Andros Townsend likes crossing and ended up getting in the most crosses last season, while Christian Benteke is good in the air and, shock horror, ended up winning more headers than any other top-flight player. As a result of all that, Palace flourished.

That firefighter image of him as a manager that is only ever used to get teams out of trouble is also not entirely true, even though it is one that he himself has perpetuated, literally through using the word “firefighter” in interviews when referring to himself.

In fact, he has only saved three clubs from relegation in his 23-year career as a manager; Blackburn in 2008, Sunderland in 2015 and Palace last season. Even Everton were 13th when he took over. 

He has spent more time floating around mid-table. If he really was a firefighter he’d spend more time rescuing cats from trees and monitoring village fetes than actually putting out fires. 

And he gets results. Look how quickly the Toffees have improved simply from a little bit of tweaking of the car engine with that oily rag. 

Even the image of a bygone football manager is a bit of a myth when you remember Sam was one of the first managers in England to use sports science to encourage things like yoga. And now you’re imagining Big Sam doing yoga and I can only apologise.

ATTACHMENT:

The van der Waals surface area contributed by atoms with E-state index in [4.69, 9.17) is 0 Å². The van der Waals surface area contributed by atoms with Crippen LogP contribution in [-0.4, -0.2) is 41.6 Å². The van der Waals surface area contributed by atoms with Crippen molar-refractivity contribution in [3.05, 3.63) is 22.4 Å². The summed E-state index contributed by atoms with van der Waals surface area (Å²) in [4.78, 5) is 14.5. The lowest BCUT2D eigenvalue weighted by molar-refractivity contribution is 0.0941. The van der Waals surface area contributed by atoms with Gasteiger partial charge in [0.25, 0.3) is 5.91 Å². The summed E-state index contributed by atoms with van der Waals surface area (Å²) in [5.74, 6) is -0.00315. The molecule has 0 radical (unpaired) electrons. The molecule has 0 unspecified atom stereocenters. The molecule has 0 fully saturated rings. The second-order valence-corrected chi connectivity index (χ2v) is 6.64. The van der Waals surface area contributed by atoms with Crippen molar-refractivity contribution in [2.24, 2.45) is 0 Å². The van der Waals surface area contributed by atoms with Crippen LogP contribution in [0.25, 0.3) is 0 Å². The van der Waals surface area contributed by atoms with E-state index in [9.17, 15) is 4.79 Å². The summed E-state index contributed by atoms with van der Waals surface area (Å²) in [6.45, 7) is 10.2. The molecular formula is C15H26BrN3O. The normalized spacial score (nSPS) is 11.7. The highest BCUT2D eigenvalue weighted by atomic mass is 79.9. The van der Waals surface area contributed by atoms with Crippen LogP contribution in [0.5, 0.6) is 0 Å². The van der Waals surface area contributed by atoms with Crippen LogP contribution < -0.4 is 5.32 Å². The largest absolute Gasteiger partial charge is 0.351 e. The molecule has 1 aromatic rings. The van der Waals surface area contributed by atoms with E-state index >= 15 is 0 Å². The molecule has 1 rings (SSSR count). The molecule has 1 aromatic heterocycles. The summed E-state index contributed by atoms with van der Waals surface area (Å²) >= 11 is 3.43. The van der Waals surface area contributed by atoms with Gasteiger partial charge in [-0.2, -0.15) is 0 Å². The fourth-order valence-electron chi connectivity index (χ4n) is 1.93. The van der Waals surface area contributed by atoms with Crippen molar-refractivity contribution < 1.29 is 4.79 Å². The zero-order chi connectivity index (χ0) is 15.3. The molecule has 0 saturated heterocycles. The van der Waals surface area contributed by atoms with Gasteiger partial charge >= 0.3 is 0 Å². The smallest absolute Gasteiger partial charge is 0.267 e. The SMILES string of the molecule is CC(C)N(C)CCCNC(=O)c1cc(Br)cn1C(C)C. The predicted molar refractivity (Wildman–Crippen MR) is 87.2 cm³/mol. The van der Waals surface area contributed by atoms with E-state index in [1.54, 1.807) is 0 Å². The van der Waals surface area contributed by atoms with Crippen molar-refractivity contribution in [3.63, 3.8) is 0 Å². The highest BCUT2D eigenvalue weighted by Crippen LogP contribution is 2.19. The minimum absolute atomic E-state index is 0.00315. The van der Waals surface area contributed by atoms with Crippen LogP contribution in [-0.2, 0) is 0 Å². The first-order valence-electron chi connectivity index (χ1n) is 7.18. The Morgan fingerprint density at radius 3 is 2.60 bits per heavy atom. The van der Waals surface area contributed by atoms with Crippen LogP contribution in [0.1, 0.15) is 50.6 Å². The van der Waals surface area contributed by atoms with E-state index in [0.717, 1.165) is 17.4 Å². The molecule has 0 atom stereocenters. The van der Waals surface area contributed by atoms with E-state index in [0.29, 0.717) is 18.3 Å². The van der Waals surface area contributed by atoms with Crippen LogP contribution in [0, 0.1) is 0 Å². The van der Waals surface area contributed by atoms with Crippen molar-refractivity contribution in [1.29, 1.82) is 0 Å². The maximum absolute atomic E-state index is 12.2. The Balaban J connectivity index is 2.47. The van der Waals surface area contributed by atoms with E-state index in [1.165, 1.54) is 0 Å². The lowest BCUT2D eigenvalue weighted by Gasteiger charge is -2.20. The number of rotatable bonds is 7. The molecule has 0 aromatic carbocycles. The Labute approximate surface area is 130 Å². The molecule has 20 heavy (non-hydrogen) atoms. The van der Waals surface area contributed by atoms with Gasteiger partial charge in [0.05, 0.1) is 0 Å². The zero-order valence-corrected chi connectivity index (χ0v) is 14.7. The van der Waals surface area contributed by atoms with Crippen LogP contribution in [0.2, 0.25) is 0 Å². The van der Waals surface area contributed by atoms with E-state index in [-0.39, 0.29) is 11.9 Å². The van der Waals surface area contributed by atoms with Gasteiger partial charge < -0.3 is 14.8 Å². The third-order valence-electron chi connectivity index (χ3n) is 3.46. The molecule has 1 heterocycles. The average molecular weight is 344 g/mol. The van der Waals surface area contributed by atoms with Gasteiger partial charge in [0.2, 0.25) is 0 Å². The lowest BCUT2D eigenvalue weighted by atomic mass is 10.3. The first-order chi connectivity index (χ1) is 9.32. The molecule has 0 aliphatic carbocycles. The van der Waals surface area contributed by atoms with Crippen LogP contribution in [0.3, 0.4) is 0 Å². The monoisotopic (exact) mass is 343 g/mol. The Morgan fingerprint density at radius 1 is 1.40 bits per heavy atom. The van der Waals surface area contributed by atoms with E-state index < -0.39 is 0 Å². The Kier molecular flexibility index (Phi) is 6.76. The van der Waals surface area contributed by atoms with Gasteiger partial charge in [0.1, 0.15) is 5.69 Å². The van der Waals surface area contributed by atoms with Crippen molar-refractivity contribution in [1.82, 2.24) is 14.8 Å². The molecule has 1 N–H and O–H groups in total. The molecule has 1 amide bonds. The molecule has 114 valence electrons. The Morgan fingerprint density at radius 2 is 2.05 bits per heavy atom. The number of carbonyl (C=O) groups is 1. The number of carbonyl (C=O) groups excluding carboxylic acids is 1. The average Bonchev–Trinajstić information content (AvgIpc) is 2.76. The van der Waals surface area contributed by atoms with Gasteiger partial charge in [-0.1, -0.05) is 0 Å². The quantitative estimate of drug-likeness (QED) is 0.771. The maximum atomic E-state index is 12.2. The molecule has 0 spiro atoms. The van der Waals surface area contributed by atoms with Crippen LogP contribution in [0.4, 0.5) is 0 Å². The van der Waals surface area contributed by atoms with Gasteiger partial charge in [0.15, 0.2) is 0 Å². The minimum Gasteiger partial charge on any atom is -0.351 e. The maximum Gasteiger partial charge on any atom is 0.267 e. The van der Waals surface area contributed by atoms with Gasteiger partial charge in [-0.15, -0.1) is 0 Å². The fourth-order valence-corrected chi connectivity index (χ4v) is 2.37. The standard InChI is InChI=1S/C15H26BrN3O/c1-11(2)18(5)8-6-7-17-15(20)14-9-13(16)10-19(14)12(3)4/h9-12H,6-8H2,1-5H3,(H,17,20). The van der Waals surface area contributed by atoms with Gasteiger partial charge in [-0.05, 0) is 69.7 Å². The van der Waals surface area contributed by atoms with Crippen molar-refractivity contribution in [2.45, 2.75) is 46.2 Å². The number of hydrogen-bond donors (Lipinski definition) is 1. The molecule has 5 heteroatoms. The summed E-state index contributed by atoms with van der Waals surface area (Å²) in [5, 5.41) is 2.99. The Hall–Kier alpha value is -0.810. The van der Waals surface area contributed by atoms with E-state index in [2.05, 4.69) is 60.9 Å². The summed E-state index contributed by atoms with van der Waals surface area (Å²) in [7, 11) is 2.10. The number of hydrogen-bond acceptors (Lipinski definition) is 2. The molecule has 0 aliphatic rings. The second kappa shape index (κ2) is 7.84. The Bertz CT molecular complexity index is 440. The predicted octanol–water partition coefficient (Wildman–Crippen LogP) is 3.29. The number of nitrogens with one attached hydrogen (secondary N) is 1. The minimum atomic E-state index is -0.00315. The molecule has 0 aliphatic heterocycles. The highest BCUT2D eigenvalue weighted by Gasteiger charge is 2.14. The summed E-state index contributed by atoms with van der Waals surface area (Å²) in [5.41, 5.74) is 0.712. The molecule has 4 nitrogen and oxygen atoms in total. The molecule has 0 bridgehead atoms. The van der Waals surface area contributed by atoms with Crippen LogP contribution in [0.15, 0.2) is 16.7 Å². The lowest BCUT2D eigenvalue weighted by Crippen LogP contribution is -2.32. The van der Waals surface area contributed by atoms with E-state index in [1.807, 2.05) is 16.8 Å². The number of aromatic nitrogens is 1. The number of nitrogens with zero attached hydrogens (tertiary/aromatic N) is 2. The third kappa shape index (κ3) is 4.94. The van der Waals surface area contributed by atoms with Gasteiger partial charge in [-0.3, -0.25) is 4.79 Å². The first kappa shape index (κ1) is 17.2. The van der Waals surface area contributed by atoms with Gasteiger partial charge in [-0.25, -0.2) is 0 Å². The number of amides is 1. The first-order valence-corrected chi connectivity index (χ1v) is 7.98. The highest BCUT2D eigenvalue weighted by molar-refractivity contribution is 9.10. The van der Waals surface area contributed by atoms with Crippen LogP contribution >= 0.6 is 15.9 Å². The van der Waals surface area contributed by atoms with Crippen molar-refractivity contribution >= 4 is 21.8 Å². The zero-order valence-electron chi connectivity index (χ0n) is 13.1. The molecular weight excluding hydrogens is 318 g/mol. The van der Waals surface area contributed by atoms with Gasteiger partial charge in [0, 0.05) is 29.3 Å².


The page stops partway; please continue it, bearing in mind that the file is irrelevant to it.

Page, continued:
Finally, there’s Big Sam the character. It’s not a vintage time for British managers, and that’s fine. These things come and go in waves, and Britain doesn’t have to rule the world at everything, but the selection of Brits in the Premier League currently looks more like the accounts team at the office Christmas party:

There’s account manager Paul Clement; lovely old doorman Roy Hodgson; Sean Dyche, who has all the charisma of a cup of tea; Eddie Howe, who is essentially a Lego man that was brought to life but can’t process human emotions; and Mark Hughes, the footballing equivalent of the Abe Simpson old-man-yells-at-cloud meme. And, of course, Alan Pardew, the Donald Trump of football management. 

And then there’s Sam. He gets it. He gets you. You know he isn’t that great, he knows he isn’t that great, but with a wink and a quick word into his bluetooth headset on the sidelines he can get on with cutting through the crap and doing his job of quietly being the best British manager out there.

Just don’t mention Real Madrid…

By Jim Daly